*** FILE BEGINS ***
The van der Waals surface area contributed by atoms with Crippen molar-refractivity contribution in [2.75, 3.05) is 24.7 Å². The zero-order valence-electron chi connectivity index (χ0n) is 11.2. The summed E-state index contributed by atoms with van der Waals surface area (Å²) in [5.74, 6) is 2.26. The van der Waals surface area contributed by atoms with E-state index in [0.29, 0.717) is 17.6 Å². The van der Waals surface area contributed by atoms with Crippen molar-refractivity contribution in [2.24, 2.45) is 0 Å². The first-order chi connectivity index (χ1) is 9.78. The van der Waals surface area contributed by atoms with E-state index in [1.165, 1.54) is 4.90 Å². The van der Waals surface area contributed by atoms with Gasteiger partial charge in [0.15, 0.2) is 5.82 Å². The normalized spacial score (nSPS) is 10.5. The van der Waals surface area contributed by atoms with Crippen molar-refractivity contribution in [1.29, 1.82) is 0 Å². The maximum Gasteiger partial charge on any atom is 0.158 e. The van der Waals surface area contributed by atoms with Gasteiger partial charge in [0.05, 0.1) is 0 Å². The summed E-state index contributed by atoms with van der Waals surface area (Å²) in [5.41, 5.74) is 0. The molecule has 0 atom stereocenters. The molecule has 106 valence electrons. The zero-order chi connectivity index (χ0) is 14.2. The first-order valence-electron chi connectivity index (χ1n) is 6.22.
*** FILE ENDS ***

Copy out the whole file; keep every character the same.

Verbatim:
The van der Waals surface area contributed by atoms with Crippen molar-refractivity contribution in [2.75, 3.05) is 24.7 Å². The zero-order valence-electron chi connectivity index (χ0n) is 11.2. The summed E-state index contributed by atoms with van der Waals surface area (Å²) in [5.74, 6) is 2.26. The van der Waals surface area contributed by atoms with E-state index in [0.29, 0.717) is 17.6 Å². The van der Waals surface area contributed by atoms with Crippen molar-refractivity contribution in [2.24, 2.45) is 0 Å². The first-order chi connectivity index (χ1) is 9.78. The van der Waals surface area contributed by atoms with E-state index in [1.165, 1.54) is 4.90 Å². The van der Waals surface area contributed by atoms with Gasteiger partial charge in [0.15, 0.2) is 5.82 Å². The normalized spacial score (nSPS) is 10.5. The van der Waals surface area contributed by atoms with Crippen molar-refractivity contribution in [1.29, 1.82) is 0 Å². The maximum Gasteiger partial charge on any atom is 0.158 e. The van der Waals surface area contributed by atoms with Gasteiger partial charge in [0.05, 0.1) is 0 Å². The summed E-state index contributed by atoms with van der Waals surface area (Å²) in [5.41, 5.74) is 0. The molecule has 0 atom stereocenters. The molecule has 106 valence electrons. The zero-order chi connectivity index (χ0) is 14.2. The first-order valence-electron chi connectivity index (χ1n) is 6.22.